The Society for Social Work and Research

2014 Annual Conference

January 15-19, 2014 I Grand Hyatt San Antonio I San Antonio, TX

Adding to the Evidence Base of Gender-Specific Community Re-Entry Programming

Friday, January 17, 2014
HBG Convention Center, Bridge Hall Street Level (San Antonio, TX)
* noted as presenting author
Natasha S. Mendoza, PhD, Assistant Professor, Arizona State University, Phoenix, AZ
Andrea N. Cimino, MSW, Assistant Professor, University of Texas at Arlington, Arlington, TX
Thomas Gregoire, PhD, Dean, Ohio State University, Columbus, OH
Background/Purpose: Women represent 26% of the over 12.4 million persons arrested for serious crimes (FBI, 2012). While the population of criminal justice-involved women has increased, re-entry programs tailored to women are limited (FBI, 2012; NIJ, 2012). Re-entry programs are designed to help prison parolees with community re-integration; without such interventions, ½ of parolees will be re-incarcerated within three years (PCS, 2011).  Just as there are few programs for vulnerable women, there is a dearth of research on the efficacy of evidence-based treatments. The purpose of this secondary analysis was to add to the evidence of gender-specific re-entry programming for substance abuse and trauma.

Study Objectives: Objectives of the study were to describe: 1) the demographic characteristics of women involved in a mid-western re-entry program; 2) the correlations between alcohol/drug problems, depression, self-esteem, and recidivism; 3) the baseline and post-Tx differences (self-esteem and depression) for women who received a trauma-informed EBP; and 4) the predictive ability of salient variables on recidivism.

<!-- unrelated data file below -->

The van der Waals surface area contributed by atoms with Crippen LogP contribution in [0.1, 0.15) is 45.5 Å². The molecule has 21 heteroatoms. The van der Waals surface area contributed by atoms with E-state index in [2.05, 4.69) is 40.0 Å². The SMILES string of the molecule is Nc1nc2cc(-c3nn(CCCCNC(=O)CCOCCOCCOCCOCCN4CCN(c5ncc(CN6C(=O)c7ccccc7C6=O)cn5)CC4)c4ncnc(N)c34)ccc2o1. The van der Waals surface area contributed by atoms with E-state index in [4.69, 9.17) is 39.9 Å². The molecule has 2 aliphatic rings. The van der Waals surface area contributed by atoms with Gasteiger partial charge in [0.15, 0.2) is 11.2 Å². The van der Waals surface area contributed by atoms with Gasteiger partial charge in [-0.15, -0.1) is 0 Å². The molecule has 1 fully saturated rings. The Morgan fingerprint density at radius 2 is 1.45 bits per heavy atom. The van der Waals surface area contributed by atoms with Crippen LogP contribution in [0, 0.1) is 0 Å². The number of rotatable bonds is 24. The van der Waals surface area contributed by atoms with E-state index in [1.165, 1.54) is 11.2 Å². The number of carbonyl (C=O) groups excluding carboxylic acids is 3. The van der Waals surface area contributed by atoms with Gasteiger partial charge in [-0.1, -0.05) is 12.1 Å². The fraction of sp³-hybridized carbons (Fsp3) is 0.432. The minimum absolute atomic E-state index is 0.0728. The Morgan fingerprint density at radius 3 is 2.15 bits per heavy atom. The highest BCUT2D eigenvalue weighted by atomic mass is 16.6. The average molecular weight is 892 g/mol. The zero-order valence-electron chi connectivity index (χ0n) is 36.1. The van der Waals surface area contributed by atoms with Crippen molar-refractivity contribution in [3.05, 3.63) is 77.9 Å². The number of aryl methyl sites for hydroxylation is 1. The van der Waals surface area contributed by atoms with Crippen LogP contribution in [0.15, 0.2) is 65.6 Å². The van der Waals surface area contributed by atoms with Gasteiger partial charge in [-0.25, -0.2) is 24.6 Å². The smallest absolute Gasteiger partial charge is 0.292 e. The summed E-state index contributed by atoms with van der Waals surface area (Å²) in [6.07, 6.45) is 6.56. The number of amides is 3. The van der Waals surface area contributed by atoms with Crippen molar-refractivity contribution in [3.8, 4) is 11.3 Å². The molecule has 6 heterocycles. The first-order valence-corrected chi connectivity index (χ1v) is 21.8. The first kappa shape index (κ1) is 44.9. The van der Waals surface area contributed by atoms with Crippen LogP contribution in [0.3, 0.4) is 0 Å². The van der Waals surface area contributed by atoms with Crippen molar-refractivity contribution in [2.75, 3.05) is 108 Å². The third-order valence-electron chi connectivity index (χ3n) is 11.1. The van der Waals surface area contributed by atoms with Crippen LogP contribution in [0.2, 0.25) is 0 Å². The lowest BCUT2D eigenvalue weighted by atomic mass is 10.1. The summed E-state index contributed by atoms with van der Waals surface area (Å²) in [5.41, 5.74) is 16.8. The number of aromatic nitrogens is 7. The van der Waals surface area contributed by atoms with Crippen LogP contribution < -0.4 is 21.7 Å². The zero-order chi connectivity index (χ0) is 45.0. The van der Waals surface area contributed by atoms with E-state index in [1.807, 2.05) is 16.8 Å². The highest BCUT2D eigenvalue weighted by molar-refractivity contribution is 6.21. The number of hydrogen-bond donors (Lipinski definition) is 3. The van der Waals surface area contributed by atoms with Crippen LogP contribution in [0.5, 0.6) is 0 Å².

Procedures: Helping Women Recover ([HWR], Covington, 1999) is a program for women with substance use disorders and trauma history. The HWR intervention involved 17 group sessions organized around four domains: self, support, sexuality, and spirituality. Participants received the intervention over 4 months. Data were collected as part of a program evaluation and included two waves, baseline (N = 103) and three-months post-treatment (N = 65).

Measures: Data related to alcohol and drug problems were collected via Face Valid Alcohol (FVA) and Face Valid Other Drug (FVOD) subscales on the Substance Abuse and Screening Services, Inc. instrument ([SASSI-3], Miller, 1985, 1999). Depression was measured using the Beck Depression Inventory ([BDI], Beck, Ward, Mendelson, Mock, Erbaugh, 1961) and self-esteem was measured using the Rosenberg Self-esteem Scale ([RSES] Rosenberg, 1965).  Recidivism was operationalized as any reported re-arrest over a 15-month period.

Analysis and Results: Preliminary analyses included correlation and paired sample t-tests. Primary analysis was logistic regression.  Results showed that depression was significantly lower (t = 5.03; p<. 01) and self-esteem was significantly higher (t = -6.15; p< .01) post-Tx.  There was a positive relationship between depression and alcohol and drug problems (r = .33, p< .01; r = .19, p<.05) at baseline, but not at post-Tx. Self-esteem and alcohol problems were inversely related (r = -.21, p <.05) at baseline. There was an inverse relationship between graduating from Tx and recidivism (r = -.40, p< .01). The primary model was significant (χ2(5) = 16.03, p = .007), correctly predicting 80% of cases. The Hosmer-Lemeshow test demonstrated adequate fit with non-significant chi-square values. Controlling for baseline self-esteem, depression, alcohol/drug problems, graduating from HWR was significantly associated with not recidivating (Wald χ2(1) =8.460, p <.01, OR = .16, 95% CI [.05,.55]).

Implications: Although the study had a large portion of participants that were lost to attrition (63%), important findings emerged. In a sample of women re-entering the community from the correctional system, self-esteem and depression were linked. Completing the HWR leads to positive outcomes over time. This study adds evidence to program efficacy.